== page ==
P&T
Our
Other
Journal
MediMedia Managed Markets
Managed Care

 

Consumer Power Will Put HMOs, Physicians on Spot

MANAGED CARE November 1999. © MediMedia USA

Consumer Power Will Put HMOs, Physicians on Spot

Peter Lee, J.D.
MANAGED CARE November 1999. ©1999 MediMedia USA
LOOKING FORWARD

Peter Lee, J.D.

Better-informed patients need not be a bane to other players in the health care industry. Interaction doesn't have to be adversarial and should include the historical "have-nots."

Four themes will continue to grow in importance as the shift to consumer and patient empowerment continues into the 21st century. Consumers will want more and better information so they can participate in decisions about their health care. Consumers need to be more directly engaged in the challenge of keeping medical costs in check. The calls for accountability will extend beyond health plans to individual doctors. And, there will be increased recognition of the necessity of addressing both the needs of the health consumer "haves" and the health consumer "have-nots."

Informed consumers

Patients are walking into doctors' offices with material from the Internet — this trend will grow in the years to come. Too often doctors roll their eyes when this happens and think, "Here we go again." Other doctors say, "Great! Let's see what you've got there and let's talk about it."

These situations should be seen as incredibly important opportunities for doctor-patient dialogue. Consumers will be more and more attentive to those they can trust.

Accountability issues

The push for accountability will go beyond the current array of legislative initiatives and consumers will increasingly ask whether they are getting quality health care. Patients will ask tough questions about the quality of their provider — not just of their health plans (they're already moving beyond that) — but also of their individual doctors and the particular care being recommended. They will ask: "Is this the right care for me and is a person with the right qualifications recommending it?" That's going to be an increasing source of friction.

Who pays?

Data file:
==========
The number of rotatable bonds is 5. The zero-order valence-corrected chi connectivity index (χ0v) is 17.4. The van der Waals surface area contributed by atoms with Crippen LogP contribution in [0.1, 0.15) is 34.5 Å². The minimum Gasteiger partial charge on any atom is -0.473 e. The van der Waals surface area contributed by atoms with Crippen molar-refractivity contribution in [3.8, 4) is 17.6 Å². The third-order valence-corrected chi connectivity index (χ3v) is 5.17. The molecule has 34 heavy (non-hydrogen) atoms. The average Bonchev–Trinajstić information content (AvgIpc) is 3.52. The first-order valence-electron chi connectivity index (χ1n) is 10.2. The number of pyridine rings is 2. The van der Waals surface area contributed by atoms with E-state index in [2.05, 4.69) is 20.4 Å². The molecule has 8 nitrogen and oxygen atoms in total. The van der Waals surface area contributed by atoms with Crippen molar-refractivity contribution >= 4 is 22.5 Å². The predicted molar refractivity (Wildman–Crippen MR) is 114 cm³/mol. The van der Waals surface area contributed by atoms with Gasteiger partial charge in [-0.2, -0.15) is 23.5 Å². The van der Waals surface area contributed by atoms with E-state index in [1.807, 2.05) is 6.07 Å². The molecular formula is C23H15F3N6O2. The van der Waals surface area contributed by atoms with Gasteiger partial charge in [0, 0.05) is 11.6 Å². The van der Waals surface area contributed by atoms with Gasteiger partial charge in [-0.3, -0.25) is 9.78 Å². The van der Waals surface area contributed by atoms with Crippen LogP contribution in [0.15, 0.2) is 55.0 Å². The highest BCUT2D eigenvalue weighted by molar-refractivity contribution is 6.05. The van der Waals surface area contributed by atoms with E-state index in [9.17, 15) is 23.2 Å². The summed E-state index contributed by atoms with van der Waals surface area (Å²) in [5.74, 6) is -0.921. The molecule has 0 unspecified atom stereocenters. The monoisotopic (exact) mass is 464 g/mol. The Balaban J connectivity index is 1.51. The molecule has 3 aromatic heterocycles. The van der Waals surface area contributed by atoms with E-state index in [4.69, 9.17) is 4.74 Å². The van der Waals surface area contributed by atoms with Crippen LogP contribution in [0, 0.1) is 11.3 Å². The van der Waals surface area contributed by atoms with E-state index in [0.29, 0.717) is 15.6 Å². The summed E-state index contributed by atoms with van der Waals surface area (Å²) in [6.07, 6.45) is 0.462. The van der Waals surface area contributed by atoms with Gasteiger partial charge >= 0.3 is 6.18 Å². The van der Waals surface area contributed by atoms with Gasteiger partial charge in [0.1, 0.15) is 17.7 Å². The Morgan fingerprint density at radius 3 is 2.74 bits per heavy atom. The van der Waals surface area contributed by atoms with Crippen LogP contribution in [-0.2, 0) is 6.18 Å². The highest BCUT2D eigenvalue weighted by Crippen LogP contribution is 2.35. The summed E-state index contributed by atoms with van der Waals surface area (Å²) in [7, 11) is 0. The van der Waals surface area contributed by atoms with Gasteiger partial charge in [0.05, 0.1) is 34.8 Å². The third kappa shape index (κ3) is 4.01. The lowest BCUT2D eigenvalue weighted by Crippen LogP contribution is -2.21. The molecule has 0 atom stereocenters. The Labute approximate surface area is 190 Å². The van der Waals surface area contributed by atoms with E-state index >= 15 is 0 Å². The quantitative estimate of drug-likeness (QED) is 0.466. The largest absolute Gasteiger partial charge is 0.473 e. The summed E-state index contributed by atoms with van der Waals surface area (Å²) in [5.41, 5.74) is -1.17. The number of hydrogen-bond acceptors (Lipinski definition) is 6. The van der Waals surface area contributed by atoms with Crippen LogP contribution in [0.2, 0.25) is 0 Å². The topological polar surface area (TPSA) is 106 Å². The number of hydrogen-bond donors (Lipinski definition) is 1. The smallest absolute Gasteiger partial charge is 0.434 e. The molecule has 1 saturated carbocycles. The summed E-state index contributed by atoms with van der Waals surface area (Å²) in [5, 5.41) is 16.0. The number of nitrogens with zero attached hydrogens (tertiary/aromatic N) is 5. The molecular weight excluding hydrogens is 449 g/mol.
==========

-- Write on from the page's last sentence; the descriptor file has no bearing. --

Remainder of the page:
Consumers are becoming more sophisticated, looking at when they pay as opposed to when their insurer pays, what's out-of-pocket, what's not out-of-pocket. But beyond understanding payment terms, consumers need to be better engaged in the coverage choices that may limit benefits.

Much of consumer concern about managed care has focused on the questions, "Who's denying what, and what's the basis of that denial?" They have wondered if a qualified physician is denying care because it truly isn't medically necessary or an accountant is denying care as part of a health plan's cost-cutting measure.

Have-nots

In the past five years, the so-called consumer-protection debate has included virtually no discussion of the issues of the health care have-nots — those who are uninsured, are underinsured, or have limited ability to understand the growing array of report cards (in the rare case where these individuals have a choice to make). The high rate of those without health insurance is a national embarrassment and represents thousands upon thousands of individual tragedies.

Hopefully we will get to some form of universal coverage through a variety of means. Beyond expanding coverage, a major challenge is how to respond, on the one hand, to the educated drivers of the health care system while not leaving behind patients who are less educated and assertive.

Peter Lee, J.D., is the executive director of the Center for Health Care Rights in Los Angeles.

Articles in the Looking Forward Series:

Meetings

Pharmaceutical Pricing and Contracting Conference Philadelphia, PA September 22–23, 2014
Private Health Insurance Exchanges Conference Washington, D.C. October 7–8, 2014
National Healthcare Facility Management Summit Palm Beach, FL October 16–17, 2014
National Healthcare CFO Summit Las Vegas, NV October 19–21, 2014
National Healthcare CXO Summit Las Vegas, NV October 19–21, 2014
Innovative Member Engagement Operations For Health Plans Las Vegas, NV October 20–21, 2014
4th Partnering With ACOs Summit Los Angeles, CA October 27–28, 2014
2014 Annual HEDIS® and Star Ratings Symposium Nashville, TN November 3–4, 2014
PCMH & Shared Savings ACO Leadership Summit Nashville, TN November 3–4, 2014
World Orphan Drug Congress Europe 2014 Brussels, Belgium November 12–14, 2014
Medicare Risk Adjustment, Revenue Management, & Star Ratings Fort Lauderdale, FL November 12–14, 2014
Healthcare Chief Medical Officer Forum Alexandria, VA November 13–14, 2014
Home Care Leadership Summit Atlanta, GA November 17–18, 2014